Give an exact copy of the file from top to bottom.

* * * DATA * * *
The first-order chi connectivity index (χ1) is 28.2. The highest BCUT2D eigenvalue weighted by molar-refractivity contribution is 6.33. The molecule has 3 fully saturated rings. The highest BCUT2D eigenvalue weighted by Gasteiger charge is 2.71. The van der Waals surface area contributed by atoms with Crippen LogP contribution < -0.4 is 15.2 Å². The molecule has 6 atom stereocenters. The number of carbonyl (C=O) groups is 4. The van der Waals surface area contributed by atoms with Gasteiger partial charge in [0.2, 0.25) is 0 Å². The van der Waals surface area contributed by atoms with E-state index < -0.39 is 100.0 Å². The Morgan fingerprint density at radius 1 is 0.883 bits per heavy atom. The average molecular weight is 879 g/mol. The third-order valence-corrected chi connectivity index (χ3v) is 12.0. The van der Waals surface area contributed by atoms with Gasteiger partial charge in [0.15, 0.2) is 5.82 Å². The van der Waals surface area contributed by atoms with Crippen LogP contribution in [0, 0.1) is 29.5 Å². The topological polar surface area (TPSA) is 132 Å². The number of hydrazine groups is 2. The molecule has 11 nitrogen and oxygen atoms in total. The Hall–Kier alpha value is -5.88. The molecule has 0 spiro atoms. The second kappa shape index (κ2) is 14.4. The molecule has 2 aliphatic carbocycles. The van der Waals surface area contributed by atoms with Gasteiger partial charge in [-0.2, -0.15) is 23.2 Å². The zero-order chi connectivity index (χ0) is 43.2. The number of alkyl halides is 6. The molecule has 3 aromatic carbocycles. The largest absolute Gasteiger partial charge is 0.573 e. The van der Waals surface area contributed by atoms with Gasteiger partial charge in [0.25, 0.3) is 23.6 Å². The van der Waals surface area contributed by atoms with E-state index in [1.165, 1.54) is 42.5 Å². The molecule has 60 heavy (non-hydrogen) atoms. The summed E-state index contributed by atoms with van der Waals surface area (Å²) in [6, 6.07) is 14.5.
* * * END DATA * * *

The first-order chi connectivity index (χ1) is 28.2. The highest BCUT2D eigenvalue weighted by molar-refractivity contribution is 6.33. The molecule has 3 fully saturated rings. The highest BCUT2D eigenvalue weighted by Gasteiger charge is 2.71. The van der Waals surface area contributed by atoms with Crippen LogP contribution < -0.4 is 15.2 Å². The molecule has 6 atom stereocenters. The number of carbonyl (C=O) groups is 4. The van der Waals surface area contributed by atoms with Gasteiger partial charge in [0.2, 0.25) is 0 Å². The van der Waals surface area contributed by atoms with E-state index < -0.39 is 100.0 Å². The Morgan fingerprint density at radius 1 is 0.883 bits per heavy atom. The average molecular weight is 879 g/mol. The third-order valence-corrected chi connectivity index (χ3v) is 12.0. The van der Waals surface area contributed by atoms with Gasteiger partial charge in [0.15, 0.2) is 5.82 Å². The van der Waals surface area contributed by atoms with Crippen LogP contribution in [0, 0.1) is 29.5 Å². The topological polar surface area (TPSA) is 132 Å². The number of hydrazine groups is 2. The molecule has 11 nitrogen and oxygen atoms in total. The Hall–Kier alpha value is -5.88. The molecule has 0 spiro atoms. The second kappa shape index (κ2) is 14.4. The molecule has 2 aliphatic carbocycles. The van der Waals surface area contributed by atoms with Gasteiger partial charge in [-0.2, -0.15) is 23.2 Å². The zero-order chi connectivity index (χ0) is 43.2. The number of alkyl halides is 6. The molecule has 3 aromatic carbocycles. The largest absolute Gasteiger partial charge is 0.573 e. The van der Waals surface area contributed by atoms with Gasteiger partial charge in [0.25, 0.3) is 23.6 Å². The van der Waals surface area contributed by atoms with E-state index in [1.165, 1.54) is 42.5 Å². The molecule has 60 heavy (non-hydrogen) atoms. The summed E-state index contributed by atoms with van der Waals surface area (Å²) in [6, 6.07) is 14.5.